But the idea to invoke antitrust laws gained a lot more traction this year when emails from Facebook founder Mark Zuckerberg in 2012 surrounding the purchase of Instagram emerged in hearings for the US House of Representatives antitrust subcommittee. The quotes were pretty damning: Zuckerberg told Facebook’s then Chief Financial Officer that they were “buying time” by snatching up Instagram. 

“Even if some new competitors springs up, buying Instagram, Path, Foursquare, etc now will give us a year or more to integrate their dynamics before anyone can get close to their scale again. Within that time, if we incorporate the social mechanics they were using, those new products won’t get much traction since we’ll already have their mechanics deployed at scale,” he wrote.

Zuckerberg was aware of the possible infraction of antitrust laws when he sent a follow-up email less than an hour later: “I didn’t mean to imply that we’d be buying them to prevent them from competing with us in any way.”

What will happen to Instagram and WhatsApp?

Both Instagram and WhatsApp would return to being independent businesses if the FTC’s lawsuit was successful. The creators of both apps have already left Facebook, opposed to the direction their apps had taken under the behemoth’s umbrella, particularly over privacy and data-sharing.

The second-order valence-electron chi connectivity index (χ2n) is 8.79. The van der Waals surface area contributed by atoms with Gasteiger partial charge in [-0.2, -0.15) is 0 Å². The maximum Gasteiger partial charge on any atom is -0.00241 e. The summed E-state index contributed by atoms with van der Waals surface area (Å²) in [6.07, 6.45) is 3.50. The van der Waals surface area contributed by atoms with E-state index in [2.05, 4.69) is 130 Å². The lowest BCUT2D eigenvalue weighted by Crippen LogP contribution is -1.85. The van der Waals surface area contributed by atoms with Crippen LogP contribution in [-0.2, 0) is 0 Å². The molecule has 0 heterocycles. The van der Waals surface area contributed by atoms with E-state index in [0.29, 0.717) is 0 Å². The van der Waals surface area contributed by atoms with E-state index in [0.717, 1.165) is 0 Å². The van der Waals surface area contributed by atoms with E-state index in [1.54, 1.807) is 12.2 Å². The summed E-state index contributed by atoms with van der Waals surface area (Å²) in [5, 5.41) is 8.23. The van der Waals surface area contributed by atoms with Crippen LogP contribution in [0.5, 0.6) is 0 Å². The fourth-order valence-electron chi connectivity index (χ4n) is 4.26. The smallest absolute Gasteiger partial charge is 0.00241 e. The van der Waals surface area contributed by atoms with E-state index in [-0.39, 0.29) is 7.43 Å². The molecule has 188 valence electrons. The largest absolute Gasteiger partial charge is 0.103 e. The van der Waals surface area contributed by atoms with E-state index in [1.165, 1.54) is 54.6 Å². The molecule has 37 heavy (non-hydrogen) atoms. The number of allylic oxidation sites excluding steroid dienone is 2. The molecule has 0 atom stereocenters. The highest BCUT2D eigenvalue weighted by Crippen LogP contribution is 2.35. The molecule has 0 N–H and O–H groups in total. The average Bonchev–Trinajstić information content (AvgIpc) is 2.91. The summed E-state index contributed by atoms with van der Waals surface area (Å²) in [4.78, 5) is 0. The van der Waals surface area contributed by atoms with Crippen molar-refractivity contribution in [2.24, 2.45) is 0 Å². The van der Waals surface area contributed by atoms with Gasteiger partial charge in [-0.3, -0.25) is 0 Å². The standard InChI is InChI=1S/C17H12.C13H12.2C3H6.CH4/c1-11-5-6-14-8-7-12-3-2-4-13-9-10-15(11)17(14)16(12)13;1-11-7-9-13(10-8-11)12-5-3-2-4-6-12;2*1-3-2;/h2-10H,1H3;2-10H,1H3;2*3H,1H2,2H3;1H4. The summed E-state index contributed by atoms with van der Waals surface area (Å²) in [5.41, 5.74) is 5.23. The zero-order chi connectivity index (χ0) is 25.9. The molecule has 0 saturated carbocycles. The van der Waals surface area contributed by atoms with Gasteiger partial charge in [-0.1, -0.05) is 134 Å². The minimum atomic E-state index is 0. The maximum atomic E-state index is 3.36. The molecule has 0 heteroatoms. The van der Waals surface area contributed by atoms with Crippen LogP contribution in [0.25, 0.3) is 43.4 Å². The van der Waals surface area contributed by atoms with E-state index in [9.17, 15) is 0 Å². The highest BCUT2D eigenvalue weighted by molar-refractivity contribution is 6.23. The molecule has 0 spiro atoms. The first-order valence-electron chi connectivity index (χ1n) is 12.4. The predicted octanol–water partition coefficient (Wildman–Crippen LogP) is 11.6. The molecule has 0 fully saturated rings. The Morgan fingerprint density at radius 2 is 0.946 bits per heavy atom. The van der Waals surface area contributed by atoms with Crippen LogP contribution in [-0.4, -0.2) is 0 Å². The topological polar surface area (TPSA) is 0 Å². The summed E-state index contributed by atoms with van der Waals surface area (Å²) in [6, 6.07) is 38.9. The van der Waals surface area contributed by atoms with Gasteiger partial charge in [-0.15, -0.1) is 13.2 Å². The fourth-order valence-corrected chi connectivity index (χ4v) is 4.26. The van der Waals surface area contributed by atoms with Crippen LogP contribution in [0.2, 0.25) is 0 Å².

The logistics of the break up are difficult to envision, but the link between services would effectively shatter – no longer would you be able to load in contacts from Facebook to either platform. There isn’t a good track record as to what the break up of Big Tech looks like in the 21st Century: attempts against Microsoft and Apple have all failed. 

Both companies will go up for sale, and it’s a sure bet Twitter will re-bid for Instagram after their failed attempt in 2012 – under close scrutiny from an energised FTC. A newly independent version of either app would likely market its distinction from Facebook, particularly on the port of pressing concerns like privacy, social media addiction and misinformation.

What does Facebook think?

Unsurprisingly, Facebook is unhappy with the lawsuits. Facebook's vice president and general counsel, Jennifer Newstead indicated they plan to fight them in court.

"Instagram and WhatsApp became the incredible products they are today because Facebook invested billions of dollars, and years of innovation and expertise, to develop new features and better experiences for the millions who enjoy those products," she said in a statement.

"The most important fact in this case, which the Commission does not mention in its 53-page complaint, is that it cleared these acquisitions years ago. The government now wants a do-over, sending a chilling warning to American business that no sale is ever final."

Buzzfeed News reports that in a company-wide meeting in October, Zuckerberg hushed employee discussion of the matter.

“I just think we should make sure that people aren't just, you know, mouthing off about this and saying things that may reflect inaccurate data, or generally just are kind of incomplete,” he said.

“You shouldn't be emailing about these things and you shouldn't really be discussing this in non-privileged forums across the company.”

Written by Josh Martin, a Melbourne-based freelance music and media writer with words in MTV Australia, NME, Junkee, Crikey, etc. Follow him on Twitter @joshuamartjourn.